Story by Kip Tabb
When Betty Evans was in nursing school, an anonymous donor reached out and helped her at a time of need.
“Someone donated money, and they chose me to receive it,” she said.
“It was $50, which doesn’t sound like much, but at the time I was really struggling. Just the idea that somebody wanted to help really made a difference. And it stuck with me.”
Betty went on to a career as an operating room nurse, specializing in heart surgery, a career that was personally and professionally rewarding. And now that she has an opportunity to do so, she and her husband, Wayne, would like to give another nursing student the same kind of help that meant so much to her.
Starting next year, the Elizabeth and Wayne Evans Scholarship will do just that. This new, need-based scholarship through the Outer Banks Community Foundation will help local nursing students attend any two-year or four-year nursing degree program.
“There’s a need for nurses,” Betty said. “There’s a shortage, and there will be more of a shortage in the future. It’s such a great career, and there’s so many places in it to go into.”
Originally from Beaver Falls, Pennsylvania, Wayne and Betty have always believed in giving.
“We came from pretty poor backgrounds,” Wayne said. “We’ve been blessed in life, and now we want to give back.”
“We always like to help. Back home we always to try to help with animals and veterans groups,” Betty said.
The veterans groups for Betty, especially, have a special meaning.
“One of the girls I worked with lost her son in Afghanistan,” she said.
Most of the giving they have done in the past was anonymous, and usually through the local Catholic Church. Because of the Evanses, children from Beaver Falls who may not have had anything for Christmas found presents under the tree.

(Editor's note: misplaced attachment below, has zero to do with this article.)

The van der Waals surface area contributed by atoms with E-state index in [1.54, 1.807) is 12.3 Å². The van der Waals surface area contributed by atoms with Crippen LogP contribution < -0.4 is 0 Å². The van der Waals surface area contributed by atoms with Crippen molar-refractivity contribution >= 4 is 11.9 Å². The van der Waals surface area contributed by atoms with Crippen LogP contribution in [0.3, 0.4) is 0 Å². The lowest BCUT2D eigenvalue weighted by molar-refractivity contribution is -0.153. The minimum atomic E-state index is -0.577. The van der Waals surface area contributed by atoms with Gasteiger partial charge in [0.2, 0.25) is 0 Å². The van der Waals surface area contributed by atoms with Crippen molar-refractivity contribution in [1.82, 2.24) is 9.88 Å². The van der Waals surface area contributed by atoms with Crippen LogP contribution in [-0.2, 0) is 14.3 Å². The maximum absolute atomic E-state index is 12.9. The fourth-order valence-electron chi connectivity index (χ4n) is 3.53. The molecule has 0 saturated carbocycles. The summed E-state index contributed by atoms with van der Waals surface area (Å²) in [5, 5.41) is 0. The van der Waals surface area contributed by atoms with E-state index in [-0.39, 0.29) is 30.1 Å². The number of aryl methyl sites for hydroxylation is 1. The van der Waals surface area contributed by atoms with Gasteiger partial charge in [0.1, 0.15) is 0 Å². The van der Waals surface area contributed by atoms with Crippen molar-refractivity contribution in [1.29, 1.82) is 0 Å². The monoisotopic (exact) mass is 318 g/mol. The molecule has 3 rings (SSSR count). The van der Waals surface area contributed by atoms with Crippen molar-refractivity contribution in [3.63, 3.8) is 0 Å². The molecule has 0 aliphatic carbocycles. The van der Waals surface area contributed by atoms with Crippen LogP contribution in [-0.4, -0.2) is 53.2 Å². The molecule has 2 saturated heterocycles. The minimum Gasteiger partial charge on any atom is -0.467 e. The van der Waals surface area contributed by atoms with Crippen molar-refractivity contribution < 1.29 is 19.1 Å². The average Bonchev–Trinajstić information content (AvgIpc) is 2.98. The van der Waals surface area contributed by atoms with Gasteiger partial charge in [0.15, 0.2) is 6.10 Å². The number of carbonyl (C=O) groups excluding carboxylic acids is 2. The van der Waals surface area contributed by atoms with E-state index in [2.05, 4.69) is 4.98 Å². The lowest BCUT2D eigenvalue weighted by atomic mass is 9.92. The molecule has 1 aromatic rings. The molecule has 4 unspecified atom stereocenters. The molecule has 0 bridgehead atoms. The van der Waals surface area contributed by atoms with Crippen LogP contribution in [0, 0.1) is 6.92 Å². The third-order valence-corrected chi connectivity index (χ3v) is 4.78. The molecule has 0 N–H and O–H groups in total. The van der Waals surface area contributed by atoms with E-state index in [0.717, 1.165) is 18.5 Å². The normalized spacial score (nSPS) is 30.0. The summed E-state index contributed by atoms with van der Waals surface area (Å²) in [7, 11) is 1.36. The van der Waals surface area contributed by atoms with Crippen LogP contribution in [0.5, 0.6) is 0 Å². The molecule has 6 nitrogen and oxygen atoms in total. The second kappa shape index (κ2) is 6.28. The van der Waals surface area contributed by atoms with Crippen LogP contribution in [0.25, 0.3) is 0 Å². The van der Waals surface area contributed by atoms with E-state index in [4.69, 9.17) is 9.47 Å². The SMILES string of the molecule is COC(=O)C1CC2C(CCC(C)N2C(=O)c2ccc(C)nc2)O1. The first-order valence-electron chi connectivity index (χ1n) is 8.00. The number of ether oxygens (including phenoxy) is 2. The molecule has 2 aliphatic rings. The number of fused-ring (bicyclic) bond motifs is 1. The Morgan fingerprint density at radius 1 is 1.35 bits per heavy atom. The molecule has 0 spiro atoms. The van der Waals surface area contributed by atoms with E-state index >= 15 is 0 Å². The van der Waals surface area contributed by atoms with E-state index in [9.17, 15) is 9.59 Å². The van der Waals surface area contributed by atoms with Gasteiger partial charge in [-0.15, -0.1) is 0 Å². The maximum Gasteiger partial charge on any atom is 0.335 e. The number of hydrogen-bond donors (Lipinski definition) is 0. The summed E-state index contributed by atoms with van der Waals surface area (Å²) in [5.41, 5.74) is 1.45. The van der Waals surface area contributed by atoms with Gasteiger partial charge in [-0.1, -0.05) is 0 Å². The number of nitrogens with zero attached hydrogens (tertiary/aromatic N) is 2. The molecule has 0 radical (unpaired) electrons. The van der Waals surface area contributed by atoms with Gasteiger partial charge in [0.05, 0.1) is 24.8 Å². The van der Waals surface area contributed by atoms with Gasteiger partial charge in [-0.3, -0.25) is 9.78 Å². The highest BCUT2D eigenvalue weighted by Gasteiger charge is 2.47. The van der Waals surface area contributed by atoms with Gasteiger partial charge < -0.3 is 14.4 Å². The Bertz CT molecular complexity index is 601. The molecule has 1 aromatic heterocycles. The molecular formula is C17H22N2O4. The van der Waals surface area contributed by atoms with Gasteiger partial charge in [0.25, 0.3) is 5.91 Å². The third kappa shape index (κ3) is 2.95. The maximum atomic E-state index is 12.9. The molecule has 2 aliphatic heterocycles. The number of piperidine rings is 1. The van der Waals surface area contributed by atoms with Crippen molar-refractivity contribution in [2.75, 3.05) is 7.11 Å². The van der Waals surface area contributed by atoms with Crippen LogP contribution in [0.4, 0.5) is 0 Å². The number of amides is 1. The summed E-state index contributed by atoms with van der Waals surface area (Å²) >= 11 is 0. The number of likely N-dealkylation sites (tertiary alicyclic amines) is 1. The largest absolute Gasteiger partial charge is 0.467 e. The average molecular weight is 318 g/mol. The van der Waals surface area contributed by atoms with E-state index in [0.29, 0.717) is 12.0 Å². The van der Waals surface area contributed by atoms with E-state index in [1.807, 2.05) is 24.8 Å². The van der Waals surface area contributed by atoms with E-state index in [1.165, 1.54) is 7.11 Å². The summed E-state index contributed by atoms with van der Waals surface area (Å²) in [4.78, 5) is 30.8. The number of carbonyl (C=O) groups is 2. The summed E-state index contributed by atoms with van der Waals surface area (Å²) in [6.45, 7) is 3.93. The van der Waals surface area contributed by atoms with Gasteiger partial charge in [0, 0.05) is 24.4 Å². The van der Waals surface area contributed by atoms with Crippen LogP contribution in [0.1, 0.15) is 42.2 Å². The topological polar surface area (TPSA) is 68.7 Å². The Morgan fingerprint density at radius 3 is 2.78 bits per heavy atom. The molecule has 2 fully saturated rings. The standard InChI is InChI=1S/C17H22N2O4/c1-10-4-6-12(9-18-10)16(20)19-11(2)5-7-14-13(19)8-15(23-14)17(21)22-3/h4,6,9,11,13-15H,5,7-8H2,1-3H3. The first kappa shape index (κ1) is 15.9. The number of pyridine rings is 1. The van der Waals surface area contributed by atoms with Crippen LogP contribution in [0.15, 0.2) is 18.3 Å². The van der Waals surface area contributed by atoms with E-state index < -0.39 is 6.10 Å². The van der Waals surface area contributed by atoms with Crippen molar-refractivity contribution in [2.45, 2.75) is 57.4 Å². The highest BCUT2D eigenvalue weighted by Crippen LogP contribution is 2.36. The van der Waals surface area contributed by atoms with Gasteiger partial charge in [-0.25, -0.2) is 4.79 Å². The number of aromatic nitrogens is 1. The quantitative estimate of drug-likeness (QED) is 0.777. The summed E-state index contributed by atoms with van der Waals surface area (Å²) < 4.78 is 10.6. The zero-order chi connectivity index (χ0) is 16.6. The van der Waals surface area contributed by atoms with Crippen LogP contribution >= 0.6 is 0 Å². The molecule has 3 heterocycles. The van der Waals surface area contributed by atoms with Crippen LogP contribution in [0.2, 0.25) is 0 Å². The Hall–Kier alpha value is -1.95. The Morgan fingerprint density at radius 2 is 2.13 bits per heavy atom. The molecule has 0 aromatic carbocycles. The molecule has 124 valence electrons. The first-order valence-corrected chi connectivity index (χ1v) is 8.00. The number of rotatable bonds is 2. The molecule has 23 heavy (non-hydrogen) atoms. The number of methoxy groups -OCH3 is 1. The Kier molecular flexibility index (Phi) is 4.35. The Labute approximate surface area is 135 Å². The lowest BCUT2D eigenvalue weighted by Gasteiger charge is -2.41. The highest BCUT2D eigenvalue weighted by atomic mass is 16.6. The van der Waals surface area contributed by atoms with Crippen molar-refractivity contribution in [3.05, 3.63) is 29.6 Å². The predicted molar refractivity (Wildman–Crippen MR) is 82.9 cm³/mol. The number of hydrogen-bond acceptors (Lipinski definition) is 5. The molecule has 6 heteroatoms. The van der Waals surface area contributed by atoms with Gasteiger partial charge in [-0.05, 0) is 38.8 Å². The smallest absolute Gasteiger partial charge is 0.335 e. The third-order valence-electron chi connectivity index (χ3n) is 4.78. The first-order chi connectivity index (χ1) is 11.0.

“We have a lady at the Catholic school who knows the kids,” Betty said. “She gets the wish list. She does the shopping. She does the wrapping. We get the thank you notes. They’re just so sweet and so funny. It’s so much fun to get those and see how cute they are.”
“I think we get more enjoyment out of giving the money to people,” Wayne said.
For the most part, Wayne and Betty live in Corolla now, in a home by the sea they bought some years ago. Sometimes Wayne still gets an occasional call from the restaurant equipment repair company that he founded.
“Other than that I’m retired,” he said.
“He loves it here,” Betty said. “When we get back home, he’s just so anxious to get back here. There’s something so soothing about the ocean and the sound of the surf.”
Once settled in their new home, the Evanses had that same desire to give back to their new community. The Outer Banks Community Foundation, with its emphasis on local giving, seemed like a natural fit.
“We like to donate locally. We don’t like those big charities,” Wayne said.
Then they read about Bonnie Pfennighaus and Louise Baraw, and their planned gift to establish a scholarship fund.
“When I read the article, that gave us the idea to go with the Community Foundation,” Wayne said. “Then I read up about them, and they seemed like a pretty good organization.”
The Community Foundation’s programs and services to donors seemed to fit the way the Evanses prefer to give.
“It gave us a place to go centrally,” Wayne said.
It also gave the couple the opportunity to do something they had been discussing for a while.
“We had talked about starting a scholarship before,” Betty said.
Betty’s scholarship donor was anonymous, and the Evanses, too, had been anonymous in their past gifts. Then they realized that by telling their story, other potential donors may read about it and be motivated to step forward.
“If somebody else sees our article, maybe they’ll go to the Foundation, too,” Wayne said. And that first gift, which helped Betty when she was a student, will be paid forward yet again.